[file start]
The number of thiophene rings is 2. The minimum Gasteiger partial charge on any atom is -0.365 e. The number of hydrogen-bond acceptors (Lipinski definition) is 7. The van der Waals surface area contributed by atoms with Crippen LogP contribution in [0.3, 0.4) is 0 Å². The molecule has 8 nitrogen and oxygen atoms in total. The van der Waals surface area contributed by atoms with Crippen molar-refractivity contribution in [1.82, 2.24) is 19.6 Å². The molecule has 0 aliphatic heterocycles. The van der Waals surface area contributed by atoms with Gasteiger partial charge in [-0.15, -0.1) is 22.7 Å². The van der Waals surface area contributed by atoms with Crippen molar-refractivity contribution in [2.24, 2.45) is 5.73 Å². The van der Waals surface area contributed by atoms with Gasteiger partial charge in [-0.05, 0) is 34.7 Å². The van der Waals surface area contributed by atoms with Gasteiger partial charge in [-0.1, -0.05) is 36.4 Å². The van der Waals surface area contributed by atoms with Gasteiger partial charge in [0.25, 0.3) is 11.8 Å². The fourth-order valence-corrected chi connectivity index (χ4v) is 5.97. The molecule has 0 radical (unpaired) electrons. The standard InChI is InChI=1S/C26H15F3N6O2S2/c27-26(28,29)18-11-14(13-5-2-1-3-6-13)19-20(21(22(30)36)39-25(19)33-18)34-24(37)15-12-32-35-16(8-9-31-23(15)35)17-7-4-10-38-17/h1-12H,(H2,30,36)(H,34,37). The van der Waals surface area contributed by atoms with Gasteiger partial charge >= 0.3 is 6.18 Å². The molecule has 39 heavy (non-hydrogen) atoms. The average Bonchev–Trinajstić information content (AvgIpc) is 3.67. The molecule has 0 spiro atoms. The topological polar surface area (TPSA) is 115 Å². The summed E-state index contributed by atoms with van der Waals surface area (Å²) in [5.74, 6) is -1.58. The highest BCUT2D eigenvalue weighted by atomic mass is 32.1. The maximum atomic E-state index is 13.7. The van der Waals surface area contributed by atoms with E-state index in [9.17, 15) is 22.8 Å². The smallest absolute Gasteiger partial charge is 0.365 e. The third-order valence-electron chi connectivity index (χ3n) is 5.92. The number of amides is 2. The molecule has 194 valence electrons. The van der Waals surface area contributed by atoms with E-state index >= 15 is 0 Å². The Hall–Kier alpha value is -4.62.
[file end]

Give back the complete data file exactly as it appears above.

The number of thiophene rings is 2. The minimum Gasteiger partial charge on any atom is -0.365 e. The number of hydrogen-bond acceptors (Lipinski definition) is 7. The van der Waals surface area contributed by atoms with Crippen LogP contribution in [0.3, 0.4) is 0 Å². The molecule has 8 nitrogen and oxygen atoms in total. The van der Waals surface area contributed by atoms with Crippen molar-refractivity contribution in [1.82, 2.24) is 19.6 Å². The molecule has 0 aliphatic heterocycles. The van der Waals surface area contributed by atoms with Gasteiger partial charge in [-0.15, -0.1) is 22.7 Å². The van der Waals surface area contributed by atoms with Crippen molar-refractivity contribution in [2.24, 2.45) is 5.73 Å². The van der Waals surface area contributed by atoms with Gasteiger partial charge in [-0.05, 0) is 34.7 Å². The van der Waals surface area contributed by atoms with Gasteiger partial charge in [-0.1, -0.05) is 36.4 Å². The van der Waals surface area contributed by atoms with Gasteiger partial charge in [0.25, 0.3) is 11.8 Å². The fourth-order valence-corrected chi connectivity index (χ4v) is 5.97. The molecule has 0 radical (unpaired) electrons. The standard InChI is InChI=1S/C26H15F3N6O2S2/c27-26(28,29)18-11-14(13-5-2-1-3-6-13)19-20(21(22(30)36)39-25(19)33-18)34-24(37)15-12-32-35-16(8-9-31-23(15)35)17-7-4-10-38-17/h1-12H,(H2,30,36)(H,34,37). The van der Waals surface area contributed by atoms with Gasteiger partial charge >= 0.3 is 6.18 Å². The molecule has 39 heavy (non-hydrogen) atoms. The average Bonchev–Trinajstić information content (AvgIpc) is 3.67. The molecule has 0 spiro atoms. The topological polar surface area (TPSA) is 115 Å². The summed E-state index contributed by atoms with van der Waals surface area (Å²) in [5.74, 6) is -1.58. The highest BCUT2D eigenvalue weighted by atomic mass is 32.1. The maximum atomic E-state index is 13.7. The van der Waals surface area contributed by atoms with E-state index in [9.17, 15) is 22.8 Å². The smallest absolute Gasteiger partial charge is 0.365 e. The third-order valence-electron chi connectivity index (χ3n) is 5.92. The number of amides is 2. The molecule has 194 valence electrons. The van der Waals surface area contributed by atoms with E-state index >= 15 is 0 Å². The Hall–Kier alpha value is -4.62.